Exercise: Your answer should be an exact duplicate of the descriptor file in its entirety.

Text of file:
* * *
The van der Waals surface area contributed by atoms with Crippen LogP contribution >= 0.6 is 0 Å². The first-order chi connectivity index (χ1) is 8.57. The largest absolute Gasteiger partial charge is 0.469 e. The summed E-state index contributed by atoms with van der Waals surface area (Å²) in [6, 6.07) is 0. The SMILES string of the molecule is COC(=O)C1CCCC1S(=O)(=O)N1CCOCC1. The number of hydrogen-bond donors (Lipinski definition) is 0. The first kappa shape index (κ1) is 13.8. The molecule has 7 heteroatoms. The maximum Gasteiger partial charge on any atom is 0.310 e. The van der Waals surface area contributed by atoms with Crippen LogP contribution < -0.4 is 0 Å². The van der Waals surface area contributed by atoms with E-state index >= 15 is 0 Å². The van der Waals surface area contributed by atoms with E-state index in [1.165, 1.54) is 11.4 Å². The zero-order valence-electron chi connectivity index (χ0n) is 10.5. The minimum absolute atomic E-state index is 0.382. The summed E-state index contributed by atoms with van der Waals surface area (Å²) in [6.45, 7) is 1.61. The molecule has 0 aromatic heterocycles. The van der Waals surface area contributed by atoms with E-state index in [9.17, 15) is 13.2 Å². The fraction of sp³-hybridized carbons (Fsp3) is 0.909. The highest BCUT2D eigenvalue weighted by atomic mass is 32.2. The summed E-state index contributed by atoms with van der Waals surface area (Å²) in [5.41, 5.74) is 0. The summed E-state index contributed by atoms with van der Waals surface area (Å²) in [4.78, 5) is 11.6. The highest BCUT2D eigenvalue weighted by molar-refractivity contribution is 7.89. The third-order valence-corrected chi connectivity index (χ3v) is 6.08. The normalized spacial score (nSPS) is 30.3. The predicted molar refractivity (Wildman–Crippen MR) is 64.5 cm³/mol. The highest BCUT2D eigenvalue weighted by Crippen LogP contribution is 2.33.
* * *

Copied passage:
The van der Waals surface area contributed by atoms with Crippen LogP contribution >= 0.6 is 0 Å². The first-order chi connectivity index (χ1) is 8.57. The largest absolute Gasteiger partial charge is 0.469 e. The summed E-state index contributed by atoms with van der Waals surface area (Å²) in [6, 6.07) is 0. The SMILES string of the molecule is COC(=O)C1CCCC1S(=O)(=O)N1CCOCC1. The number of hydrogen-bond donors (Lipinski definition) is 0. The first kappa shape index (κ1) is 13.8. The molecule has 7 heteroatoms. The maximum Gasteiger partial charge on any atom is 0.310 e. The van der Waals surface area contributed by atoms with Crippen LogP contribution < -0.4 is 0 Å². The van der Waals surface area contributed by atoms with E-state index >= 15 is 0 Å². The van der Waals surface area contributed by atoms with E-state index in [1.165, 1.54) is 11.4 Å². The zero-order valence-electron chi connectivity index (χ0n) is 10.5. The minimum absolute atomic E-state index is 0.382. The summed E-state index contributed by atoms with van der Waals surface area (Å²) in [6.45, 7) is 1.61. The molecule has 0 aromatic heterocycles. The van der Waals surface area contributed by atoms with E-state index in [9.17, 15) is 13.2 Å². The fraction of sp³-hybridized carbons (Fsp3) is 0.909. The highest BCUT2D eigenvalue weighted by atomic mass is 32.2. The summed E-state index contributed by atoms with van der Waals surface area (Å²) in [5.41, 5.74) is 0. The summed E-state index contributed by atoms with van der Waals surface area (Å²) in [4.78, 5) is 11.6. The highest BCUT2D eigenvalue weighted by molar-refractivity contribution is 7.89. The third-order valence-corrected chi connectivity index (χ3v) is 6.08. The normalized spacial score (nSPS) is 30.3. The predicted molar refractivity (Wildman–Crippen MR) is 64.5 cm³/mol. The highest BCUT2D eigenvalue weighted by Crippen LogP contribution is 2.33.